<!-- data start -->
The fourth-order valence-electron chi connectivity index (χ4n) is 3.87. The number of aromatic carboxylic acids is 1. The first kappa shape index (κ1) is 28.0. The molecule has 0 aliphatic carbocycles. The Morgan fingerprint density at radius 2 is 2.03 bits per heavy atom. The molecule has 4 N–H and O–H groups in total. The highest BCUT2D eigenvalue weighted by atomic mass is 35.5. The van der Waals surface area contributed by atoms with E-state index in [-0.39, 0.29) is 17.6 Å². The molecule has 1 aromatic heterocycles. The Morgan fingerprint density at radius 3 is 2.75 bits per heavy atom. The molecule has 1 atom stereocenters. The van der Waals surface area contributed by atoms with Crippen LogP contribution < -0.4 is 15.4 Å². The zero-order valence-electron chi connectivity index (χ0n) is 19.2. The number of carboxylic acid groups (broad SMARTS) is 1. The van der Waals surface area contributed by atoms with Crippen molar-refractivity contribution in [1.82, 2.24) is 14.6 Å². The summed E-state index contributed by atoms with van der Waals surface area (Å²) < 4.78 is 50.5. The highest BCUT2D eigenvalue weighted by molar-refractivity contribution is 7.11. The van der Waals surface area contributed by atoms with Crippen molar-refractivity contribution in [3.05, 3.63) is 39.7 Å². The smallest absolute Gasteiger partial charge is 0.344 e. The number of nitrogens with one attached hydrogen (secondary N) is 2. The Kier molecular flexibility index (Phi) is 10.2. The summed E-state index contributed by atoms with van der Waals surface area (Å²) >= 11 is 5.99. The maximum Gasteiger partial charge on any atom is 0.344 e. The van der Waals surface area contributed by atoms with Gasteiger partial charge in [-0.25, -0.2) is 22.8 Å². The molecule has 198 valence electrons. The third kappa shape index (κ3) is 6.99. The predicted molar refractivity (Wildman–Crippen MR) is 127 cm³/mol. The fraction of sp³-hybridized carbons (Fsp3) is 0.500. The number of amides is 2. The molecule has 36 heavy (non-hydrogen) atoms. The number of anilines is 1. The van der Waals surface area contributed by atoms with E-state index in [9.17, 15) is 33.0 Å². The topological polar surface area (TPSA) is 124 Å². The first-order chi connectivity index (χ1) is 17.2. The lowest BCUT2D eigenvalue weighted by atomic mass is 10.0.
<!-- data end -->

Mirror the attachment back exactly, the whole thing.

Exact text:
The fourth-order valence-electron chi connectivity index (χ4n) is 3.87. The number of aromatic carboxylic acids is 1. The first kappa shape index (κ1) is 28.0. The molecule has 0 aliphatic carbocycles. The Morgan fingerprint density at radius 2 is 2.03 bits per heavy atom. The molecule has 4 N–H and O–H groups in total. The highest BCUT2D eigenvalue weighted by atomic mass is 35.5. The van der Waals surface area contributed by atoms with E-state index in [-0.39, 0.29) is 17.6 Å². The molecule has 1 aromatic heterocycles. The Morgan fingerprint density at radius 3 is 2.75 bits per heavy atom. The molecule has 1 atom stereocenters. The van der Waals surface area contributed by atoms with Crippen LogP contribution < -0.4 is 15.4 Å². The zero-order valence-electron chi connectivity index (χ0n) is 19.2. The number of carboxylic acid groups (broad SMARTS) is 1. The van der Waals surface area contributed by atoms with Crippen molar-refractivity contribution in [1.82, 2.24) is 14.6 Å². The summed E-state index contributed by atoms with van der Waals surface area (Å²) < 4.78 is 50.5. The highest BCUT2D eigenvalue weighted by molar-refractivity contribution is 7.11. The van der Waals surface area contributed by atoms with Crippen molar-refractivity contribution in [3.05, 3.63) is 39.7 Å². The smallest absolute Gasteiger partial charge is 0.344 e. The number of nitrogens with one attached hydrogen (secondary N) is 2. The Kier molecular flexibility index (Phi) is 10.2. The summed E-state index contributed by atoms with van der Waals surface area (Å²) >= 11 is 5.99. The maximum Gasteiger partial charge on any atom is 0.344 e. The van der Waals surface area contributed by atoms with Gasteiger partial charge in [-0.25, -0.2) is 22.8 Å². The molecule has 198 valence electrons. The third kappa shape index (κ3) is 6.99. The predicted molar refractivity (Wildman–Crippen MR) is 127 cm³/mol. The fraction of sp³-hybridized carbons (Fsp3) is 0.500. The number of amides is 2. The molecule has 36 heavy (non-hydrogen) atoms. The number of anilines is 1. The van der Waals surface area contributed by atoms with E-state index in [9.17, 15) is 33.0 Å². The topological polar surface area (TPSA) is 124 Å². The first-order chi connectivity index (χ1) is 17.2. The lowest BCUT2D eigenvalue weighted by atomic mass is 10.0.